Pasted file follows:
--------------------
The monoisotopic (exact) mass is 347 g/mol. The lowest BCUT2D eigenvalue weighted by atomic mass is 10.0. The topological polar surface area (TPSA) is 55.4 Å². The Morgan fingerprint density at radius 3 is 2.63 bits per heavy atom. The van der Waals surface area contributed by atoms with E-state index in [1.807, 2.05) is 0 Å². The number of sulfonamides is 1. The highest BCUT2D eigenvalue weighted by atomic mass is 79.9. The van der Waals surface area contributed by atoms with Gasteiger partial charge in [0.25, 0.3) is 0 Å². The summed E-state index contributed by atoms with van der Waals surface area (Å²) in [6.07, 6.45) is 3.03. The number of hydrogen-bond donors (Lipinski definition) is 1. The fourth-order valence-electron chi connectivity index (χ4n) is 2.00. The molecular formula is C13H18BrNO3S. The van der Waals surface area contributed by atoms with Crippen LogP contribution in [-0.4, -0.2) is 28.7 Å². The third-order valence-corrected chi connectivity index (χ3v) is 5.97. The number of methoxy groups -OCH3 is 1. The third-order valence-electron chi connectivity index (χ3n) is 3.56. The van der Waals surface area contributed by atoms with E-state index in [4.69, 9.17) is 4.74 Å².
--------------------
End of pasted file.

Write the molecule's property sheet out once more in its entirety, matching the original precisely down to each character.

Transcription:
The monoisotopic (exact) mass is 347 g/mol. The lowest BCUT2D eigenvalue weighted by atomic mass is 10.0. The topological polar surface area (TPSA) is 55.4 Å². The Morgan fingerprint density at radius 3 is 2.63 bits per heavy atom. The van der Waals surface area contributed by atoms with E-state index in [1.807, 2.05) is 0 Å². The number of sulfonamides is 1. The highest BCUT2D eigenvalue weighted by atomic mass is 79.9. The van der Waals surface area contributed by atoms with Gasteiger partial charge in [0.25, 0.3) is 0 Å². The summed E-state index contributed by atoms with van der Waals surface area (Å²) in [6.07, 6.45) is 3.03. The number of hydrogen-bond donors (Lipinski definition) is 1. The fourth-order valence-electron chi connectivity index (χ4n) is 2.00. The molecular formula is C13H18BrNO3S. The van der Waals surface area contributed by atoms with Crippen LogP contribution in [-0.4, -0.2) is 28.7 Å². The third-order valence-corrected chi connectivity index (χ3v) is 5.97. The number of methoxy groups -OCH3 is 1. The third-order valence-electron chi connectivity index (χ3n) is 3.56. The van der Waals surface area contributed by atoms with E-state index in [4.69, 9.17) is 4.74 Å².